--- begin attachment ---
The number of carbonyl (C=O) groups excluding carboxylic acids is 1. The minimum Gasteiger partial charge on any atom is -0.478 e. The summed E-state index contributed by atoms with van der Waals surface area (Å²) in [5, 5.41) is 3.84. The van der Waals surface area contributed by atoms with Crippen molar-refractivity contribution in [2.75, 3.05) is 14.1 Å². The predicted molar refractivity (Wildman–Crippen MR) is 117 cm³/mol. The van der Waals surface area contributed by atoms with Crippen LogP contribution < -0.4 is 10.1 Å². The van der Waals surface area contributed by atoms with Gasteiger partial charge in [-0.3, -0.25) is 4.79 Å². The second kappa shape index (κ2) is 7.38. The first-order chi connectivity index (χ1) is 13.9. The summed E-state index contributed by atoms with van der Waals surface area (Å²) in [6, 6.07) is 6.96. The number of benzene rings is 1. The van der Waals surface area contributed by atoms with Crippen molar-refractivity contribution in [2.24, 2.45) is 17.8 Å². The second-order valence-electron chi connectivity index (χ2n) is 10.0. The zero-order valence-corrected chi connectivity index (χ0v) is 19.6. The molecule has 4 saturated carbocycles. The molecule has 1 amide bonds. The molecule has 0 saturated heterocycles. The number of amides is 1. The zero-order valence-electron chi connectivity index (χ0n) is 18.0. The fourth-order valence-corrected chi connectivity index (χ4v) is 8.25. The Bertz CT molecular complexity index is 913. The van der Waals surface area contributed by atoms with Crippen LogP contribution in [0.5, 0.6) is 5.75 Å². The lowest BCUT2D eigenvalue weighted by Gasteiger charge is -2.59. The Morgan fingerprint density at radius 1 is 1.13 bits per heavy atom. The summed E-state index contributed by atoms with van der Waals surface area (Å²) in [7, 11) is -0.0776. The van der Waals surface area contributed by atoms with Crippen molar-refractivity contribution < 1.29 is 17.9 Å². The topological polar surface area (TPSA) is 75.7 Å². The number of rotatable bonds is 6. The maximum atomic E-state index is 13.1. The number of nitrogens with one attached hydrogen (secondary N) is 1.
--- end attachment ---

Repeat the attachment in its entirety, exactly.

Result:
The number of carbonyl (C=O) groups excluding carboxylic acids is 1. The minimum Gasteiger partial charge on any atom is -0.478 e. The summed E-state index contributed by atoms with van der Waals surface area (Å²) in [5, 5.41) is 3.84. The van der Waals surface area contributed by atoms with Crippen molar-refractivity contribution in [2.75, 3.05) is 14.1 Å². The predicted molar refractivity (Wildman–Crippen MR) is 117 cm³/mol. The van der Waals surface area contributed by atoms with Crippen LogP contribution < -0.4 is 10.1 Å². The van der Waals surface area contributed by atoms with Gasteiger partial charge in [-0.3, -0.25) is 4.79 Å². The second kappa shape index (κ2) is 7.38. The first-order chi connectivity index (χ1) is 13.9. The summed E-state index contributed by atoms with van der Waals surface area (Å²) in [6, 6.07) is 6.96. The number of benzene rings is 1. The van der Waals surface area contributed by atoms with Crippen molar-refractivity contribution in [2.24, 2.45) is 17.8 Å². The second-order valence-electron chi connectivity index (χ2n) is 10.0. The zero-order valence-corrected chi connectivity index (χ0v) is 19.6. The molecule has 4 saturated carbocycles. The molecule has 1 amide bonds. The molecule has 0 saturated heterocycles. The number of amides is 1. The zero-order valence-electron chi connectivity index (χ0n) is 18.0. The fourth-order valence-corrected chi connectivity index (χ4v) is 8.25. The Bertz CT molecular complexity index is 913. The van der Waals surface area contributed by atoms with Crippen LogP contribution in [0.5, 0.6) is 5.75 Å². The lowest BCUT2D eigenvalue weighted by Gasteiger charge is -2.59. The Morgan fingerprint density at radius 1 is 1.13 bits per heavy atom. The summed E-state index contributed by atoms with van der Waals surface area (Å²) in [7, 11) is -0.0776. The van der Waals surface area contributed by atoms with Crippen molar-refractivity contribution < 1.29 is 17.9 Å². The topological polar surface area (TPSA) is 75.7 Å². The number of rotatable bonds is 6. The maximum atomic E-state index is 13.1. The number of nitrogens with one attached hydrogen (secondary N) is 1.